"This study provides the first evidence that BPA exposure during pregnancy can induce a specific type of oxidative stress known as nitrosative stress in both the mother and offspring," said the senior author, Vasantha Padmanabhan, MS, PhD, of the University of Michigan in Ann Arbor, MI. "Oxidative stress is associated with insulin resistance and inflammation, which are risk factors for diabetes and other metabolic disorders as well as cardiovascular disease."

Almudena Veiga-Lopez, Subramaniam Pennathur, Kurunthachalam Kannan, Heather B. Patisaul, Dana C. Dolinoy, Lixia Zeng, Vasantha Padmanabhan. Impact of Gestational Bisphenol A on Oxidative Stress and Free Fatty Acids: Human Association and Interspecies Animal Testing Studies. Endocrinology, 2015; en.2014-1863 DOI: 10.1210/en.2014-1863

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PERSONAL CARE CHEMICALS:  Clean Up Your Life—10 Easy Steps

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10 Easy and Affordable Ways to Reduce Your Chemical Burden Today mindbodygreen.com


1. Replace vinyl shower curtains with those made of natural fibers. This was one of the first things I did. Vinyl shower curtains contain phthalates which have been linked to reproductive and developmental problems, as well as cancer. These phthalates readily evaporate into the air and hot steamy conditions promote the release of these plasticizers.

2. Reduce use of plastic,
which can leach hormone-like chemicals; this includes plastics marked BPA-free (more on that here). Stop buying bottled water — they’re bad for the environment, expensive, and bad for your health. If you can afford to do so, swap out plastic for glassware. If you’re on a budget, start by replacing the items you use regularly like a few drinking glasses and food storage. If you can’t afford new purchases, don’t put hot or acidic food in plastic, and never microwave them.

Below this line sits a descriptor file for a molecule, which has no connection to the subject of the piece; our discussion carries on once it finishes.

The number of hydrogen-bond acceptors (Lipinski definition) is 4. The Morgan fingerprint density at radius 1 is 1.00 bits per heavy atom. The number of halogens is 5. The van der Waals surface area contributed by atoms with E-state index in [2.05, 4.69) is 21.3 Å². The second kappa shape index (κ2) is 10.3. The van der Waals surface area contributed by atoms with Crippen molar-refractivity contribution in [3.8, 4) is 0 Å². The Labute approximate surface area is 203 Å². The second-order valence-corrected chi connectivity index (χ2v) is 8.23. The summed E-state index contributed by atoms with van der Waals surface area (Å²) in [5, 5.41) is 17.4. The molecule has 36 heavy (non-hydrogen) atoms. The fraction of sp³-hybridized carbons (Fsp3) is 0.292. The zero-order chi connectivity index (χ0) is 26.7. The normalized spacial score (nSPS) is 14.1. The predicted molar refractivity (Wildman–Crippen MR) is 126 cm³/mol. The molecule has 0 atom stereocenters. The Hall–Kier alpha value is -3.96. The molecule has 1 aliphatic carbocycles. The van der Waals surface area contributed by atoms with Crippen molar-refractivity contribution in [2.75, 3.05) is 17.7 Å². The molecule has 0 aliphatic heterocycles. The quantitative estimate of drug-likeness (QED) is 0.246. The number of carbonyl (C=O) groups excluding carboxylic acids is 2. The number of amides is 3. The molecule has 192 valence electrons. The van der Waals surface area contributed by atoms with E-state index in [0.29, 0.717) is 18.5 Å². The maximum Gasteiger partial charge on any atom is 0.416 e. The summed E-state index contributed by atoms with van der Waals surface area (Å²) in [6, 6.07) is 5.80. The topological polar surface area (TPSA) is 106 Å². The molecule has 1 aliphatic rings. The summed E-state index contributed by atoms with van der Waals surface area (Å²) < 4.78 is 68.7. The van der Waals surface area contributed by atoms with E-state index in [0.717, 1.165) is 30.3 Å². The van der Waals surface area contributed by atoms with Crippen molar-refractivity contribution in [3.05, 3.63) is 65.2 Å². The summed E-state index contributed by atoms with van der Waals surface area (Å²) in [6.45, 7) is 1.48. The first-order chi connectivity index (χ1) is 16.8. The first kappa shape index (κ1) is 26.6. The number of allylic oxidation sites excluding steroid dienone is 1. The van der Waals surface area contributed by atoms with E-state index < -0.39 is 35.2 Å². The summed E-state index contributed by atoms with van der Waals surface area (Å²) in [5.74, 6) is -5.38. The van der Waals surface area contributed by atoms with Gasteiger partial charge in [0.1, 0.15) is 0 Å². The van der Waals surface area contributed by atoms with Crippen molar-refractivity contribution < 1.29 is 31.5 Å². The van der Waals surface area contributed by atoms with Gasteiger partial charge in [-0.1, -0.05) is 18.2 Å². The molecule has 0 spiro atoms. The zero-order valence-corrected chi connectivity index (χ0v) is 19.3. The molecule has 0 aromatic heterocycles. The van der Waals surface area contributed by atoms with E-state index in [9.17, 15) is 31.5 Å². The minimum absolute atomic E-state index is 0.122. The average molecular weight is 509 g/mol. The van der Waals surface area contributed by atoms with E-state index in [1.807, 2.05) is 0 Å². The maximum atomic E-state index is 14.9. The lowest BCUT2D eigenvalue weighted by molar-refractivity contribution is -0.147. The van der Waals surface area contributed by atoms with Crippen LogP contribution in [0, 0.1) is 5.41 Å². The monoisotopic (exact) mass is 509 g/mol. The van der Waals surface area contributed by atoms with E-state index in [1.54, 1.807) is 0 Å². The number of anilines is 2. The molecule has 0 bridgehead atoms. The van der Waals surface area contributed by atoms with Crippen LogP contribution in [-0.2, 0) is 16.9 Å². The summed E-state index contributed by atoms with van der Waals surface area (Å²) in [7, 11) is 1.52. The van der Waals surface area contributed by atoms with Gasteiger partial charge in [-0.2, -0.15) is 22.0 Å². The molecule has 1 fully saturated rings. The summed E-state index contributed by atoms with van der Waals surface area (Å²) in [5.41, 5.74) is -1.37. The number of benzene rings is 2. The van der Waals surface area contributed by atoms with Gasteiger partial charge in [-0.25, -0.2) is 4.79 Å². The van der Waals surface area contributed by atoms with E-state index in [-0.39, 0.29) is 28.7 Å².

3. Reduce intake of canned foods because, like plastic, they contain potentially toxic chemicals. If possible, buy food like beans in bulk from a health food store, and stock up when they go on sale. If you need to buy canned goods, try to avoid the really acidic food like tomatoes.

4. Break up with fragrance. They’re protected under trade secret law so you don’t know what kind of toxic stew you’re getting. Start by getting rid of things you can probably live without: scented body washes, air fresheners, dryer sheets, aftershaves, perfumes.

5. Stop using antibacterial products. They contain harsh chemicals like triclosan, which has been linked to liver toxicity and ends up in water sources. Washing hands with plain soap is just as effective and cheaper. We use the same bulk liquid soap for everything from showering to hand washing clothes to washing hands.

6. Don’t buy toothpaste with artificial sweeteners, colorings, and sodium lauryl/laureth sulfates. I don’t understand why toothpaste ever needs to look, smell, or taste like bubble gum.

7. Don’t buy vitamins with synthetic and industrialized chemicals
, colorings, additives, synthesized fillers, and binders.

8. Don’t use products with nonstick treatments such as Teflon. Instead, choose cast iron or stainless steel. If you can’t afford to replace this, at least discard those that show signs of deterioration.